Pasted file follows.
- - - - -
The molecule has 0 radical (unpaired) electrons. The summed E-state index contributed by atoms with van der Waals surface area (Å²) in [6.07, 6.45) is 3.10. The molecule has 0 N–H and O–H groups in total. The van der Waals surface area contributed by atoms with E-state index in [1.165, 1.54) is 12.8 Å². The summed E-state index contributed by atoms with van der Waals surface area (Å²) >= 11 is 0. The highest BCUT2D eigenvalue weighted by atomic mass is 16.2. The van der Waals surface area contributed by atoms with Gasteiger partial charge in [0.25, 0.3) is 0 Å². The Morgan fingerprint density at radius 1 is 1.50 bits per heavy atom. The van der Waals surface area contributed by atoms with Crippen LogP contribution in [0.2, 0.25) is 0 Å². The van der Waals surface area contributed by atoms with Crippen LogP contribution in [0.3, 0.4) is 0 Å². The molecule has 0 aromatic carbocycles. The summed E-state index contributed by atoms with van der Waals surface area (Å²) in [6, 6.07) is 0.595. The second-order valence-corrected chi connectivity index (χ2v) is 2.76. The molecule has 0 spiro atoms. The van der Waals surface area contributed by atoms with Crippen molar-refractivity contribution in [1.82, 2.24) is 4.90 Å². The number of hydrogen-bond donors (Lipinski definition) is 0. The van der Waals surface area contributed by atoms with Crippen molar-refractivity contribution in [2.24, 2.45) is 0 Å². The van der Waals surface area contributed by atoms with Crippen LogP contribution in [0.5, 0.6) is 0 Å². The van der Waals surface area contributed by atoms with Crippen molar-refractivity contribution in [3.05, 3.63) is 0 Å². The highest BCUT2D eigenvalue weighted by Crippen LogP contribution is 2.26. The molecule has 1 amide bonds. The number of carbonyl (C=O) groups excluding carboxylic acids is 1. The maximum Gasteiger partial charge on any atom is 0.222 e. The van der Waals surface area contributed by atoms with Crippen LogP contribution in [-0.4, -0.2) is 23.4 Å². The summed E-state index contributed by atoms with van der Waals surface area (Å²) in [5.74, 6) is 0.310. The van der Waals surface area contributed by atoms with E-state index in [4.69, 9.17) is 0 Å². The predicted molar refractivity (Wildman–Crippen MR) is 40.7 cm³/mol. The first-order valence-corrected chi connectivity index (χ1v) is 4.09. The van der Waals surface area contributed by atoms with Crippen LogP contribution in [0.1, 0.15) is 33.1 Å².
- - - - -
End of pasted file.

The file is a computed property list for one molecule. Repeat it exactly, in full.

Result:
The molecule has 0 radical (unpaired) electrons. The summed E-state index contributed by atoms with van der Waals surface area (Å²) in [6.07, 6.45) is 3.10. The molecule has 0 N–H and O–H groups in total. The van der Waals surface area contributed by atoms with E-state index in [1.165, 1.54) is 12.8 Å². The summed E-state index contributed by atoms with van der Waals surface area (Å²) >= 11 is 0. The highest BCUT2D eigenvalue weighted by atomic mass is 16.2. The van der Waals surface area contributed by atoms with Gasteiger partial charge in [0.25, 0.3) is 0 Å². The Morgan fingerprint density at radius 1 is 1.50 bits per heavy atom. The van der Waals surface area contributed by atoms with Crippen LogP contribution in [0.2, 0.25) is 0 Å². The van der Waals surface area contributed by atoms with Crippen LogP contribution in [0.3, 0.4) is 0 Å². The molecule has 0 aromatic carbocycles. The summed E-state index contributed by atoms with van der Waals surface area (Å²) in [6, 6.07) is 0.595. The second-order valence-corrected chi connectivity index (χ2v) is 2.76. The molecule has 0 spiro atoms. The van der Waals surface area contributed by atoms with Crippen molar-refractivity contribution in [1.82, 2.24) is 4.90 Å². The number of hydrogen-bond donors (Lipinski definition) is 0. The van der Waals surface area contributed by atoms with Crippen molar-refractivity contribution in [2.24, 2.45) is 0 Å². The van der Waals surface area contributed by atoms with Crippen LogP contribution in [0.5, 0.6) is 0 Å². The van der Waals surface area contributed by atoms with Crippen molar-refractivity contribution in [3.05, 3.63) is 0 Å². The highest BCUT2D eigenvalue weighted by Crippen LogP contribution is 2.26. The molecule has 1 amide bonds. The number of carbonyl (C=O) groups excluding carboxylic acids is 1. The maximum Gasteiger partial charge on any atom is 0.222 e. The van der Waals surface area contributed by atoms with Crippen LogP contribution in [-0.4, -0.2) is 23.4 Å². The summed E-state index contributed by atoms with van der Waals surface area (Å²) in [5.74, 6) is 0.310. The van der Waals surface area contributed by atoms with E-state index in [4.69, 9.17) is 0 Å². The predicted molar refractivity (Wildman–Crippen MR) is 40.7 cm³/mol. The first-order valence-corrected chi connectivity index (χ1v) is 4.09. The van der Waals surface area contributed by atoms with Crippen LogP contribution in [0.1, 0.15) is 33.1 Å².